Is it Time for the Appointment of a Guardian?

The Facts: My aunt is widowed and living alone. Lately it has become clear that she cannot continue to live independently and cannot handle her finances. She is confused and does not appear to be eating well or bathing regularly. Unfortunately, there are no family members in a position to take care of my aunt. She does not have a will, power of attorney or healthcare proxy.

The Questions: Should I commence a guardianship proceeding to have someone appointed to make decisions about my aunt’s living situation and her assets? What happens if there are no family members or friends who can serve as guardian?

The Answer: Although every situation is different, commencing a guardianship proceeding is generally appropriate when it appears that a person is likely to suffer harm because she cannot provide for her personal and property needs and cannot understand and appreciate the nature of her functional limitations. From your description of your aunt’s condition, I believe it would be appropriate to commence a guardianship proceeding.

How it Works: Before seeking court intervention, you need to decide if your aunt needs a guardian of her person, a guardian of her property or both. A guardian of her person may have the authority to make decisions about your aunt’s living arrangements, medical treatment and procedures and day to day decisions about her care. A guardian of her property may make decisions about her assets, may handle her finances and may, with court approval, apply for government benefits or engage in estate planning on your aunt’s behalf.

Once you have decided what type of guardian would be appropriate, you will have to file a petition with the court seeking the appointment of the guardian. The petition is filed along with an Order to Show Cause (“OSC”) that essentially advises your aunt, as well as other interested parties, that a hearing will take place before a judge to determine if your aunt lacks the capacity such that the appointment of a guardian is needed. In the OSC you must advise your aunt that she may seek legal counsel and that she has the opportunity to appear at the hearing to object to the appointment of a guardian. As the subject of the guardianship proceeding, your aunt will be referred to as an Alleged Incapacitated Person. You will be the petitioner.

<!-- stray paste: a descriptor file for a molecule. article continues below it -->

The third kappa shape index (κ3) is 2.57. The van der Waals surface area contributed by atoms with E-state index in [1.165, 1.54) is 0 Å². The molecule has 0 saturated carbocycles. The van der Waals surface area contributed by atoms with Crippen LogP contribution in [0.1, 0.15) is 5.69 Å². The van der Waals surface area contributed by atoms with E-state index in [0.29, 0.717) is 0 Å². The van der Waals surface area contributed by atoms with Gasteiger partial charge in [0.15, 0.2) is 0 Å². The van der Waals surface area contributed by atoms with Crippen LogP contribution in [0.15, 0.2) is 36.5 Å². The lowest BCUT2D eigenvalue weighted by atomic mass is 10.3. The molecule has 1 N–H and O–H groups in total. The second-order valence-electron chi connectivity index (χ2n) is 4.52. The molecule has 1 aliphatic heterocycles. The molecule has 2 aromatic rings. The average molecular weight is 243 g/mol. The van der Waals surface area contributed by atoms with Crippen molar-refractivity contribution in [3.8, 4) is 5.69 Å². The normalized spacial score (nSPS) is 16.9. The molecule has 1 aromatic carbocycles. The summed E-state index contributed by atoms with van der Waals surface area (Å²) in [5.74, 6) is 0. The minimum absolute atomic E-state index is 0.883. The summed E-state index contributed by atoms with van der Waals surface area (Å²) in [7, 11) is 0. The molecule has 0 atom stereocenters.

The court will set the date for the hearing and will appoint a court evaluator who acts as the eyes and ears of the court. The court evaluator will meet with your aunt to evaluate her ability to make decisions about her personal care and financial affairs. The evaluator may also speak to you and other family members, healthcare providers and others in an effort to learn more about your aunt’s situation. The evaluator will then prepare a report for the court which includes the evaluator’s recommendation with respect to the appointment of a guardian and his/her opinion as to whether your aunt should be present for the hearing to be conducted by the court.

At the hearing, the court will hear testimony from you as well as from the court evaluator and your aunt. Other interested parties have the opportunity to testify provided they have personal knowledge of your aunt’s situation. After hearing the testimony, the court will decide if the appointment of a guardian is appropriate. If your aunt if found to be incapacitated and a guardian is appointed, the court will explicitly state what types of decisions can be made by the guardian. The guardian will be required to complete a guardian training course and, depending on the value of your aunt’s assets, may be required to post a bond. In addition to visiting your aunt at least four times a year and making decisions on your aunt’s behalf, the guardian will be required to file annual reports detailing all financial activity and updating the court on your aunt’s condition.

If you do not ask that a certain person be appointed as guardian in the petition, the court has the authority to appoint a guardian for your aunt from a list of qualified individuals. These individuals, like the court evaluator, are compensated for their services from your aunt’s assets.

Ideally the time between the filing of the order to show cause and petition and the hearing is about one month. However, delays are common and, even after the hearing is completed, there is considerable time and effort required before the appointed guardian is actually in place and authorized to serve. In addition to the time and effort associated with a guardianship proceeding, there are significant costs involved in having a guardian appointed. Since your aunt apparently did not engage in any estate planning, you may have no choice but to seek court intervention. If she had a properly drafted power of attorney and healthcare proxy and/or trust in place, a guardianship proceeding may not be necessary.

This article first appeared in the August 18, 2011 issue of the Times Beacon Record Newspapers.

Linda M. Toga of The Law Offices of Linda M. Toga, P.C. is an East Setauket, New York attorney with a general law practice focusing on estate planning, real estate, marital planning, small business services and litigation.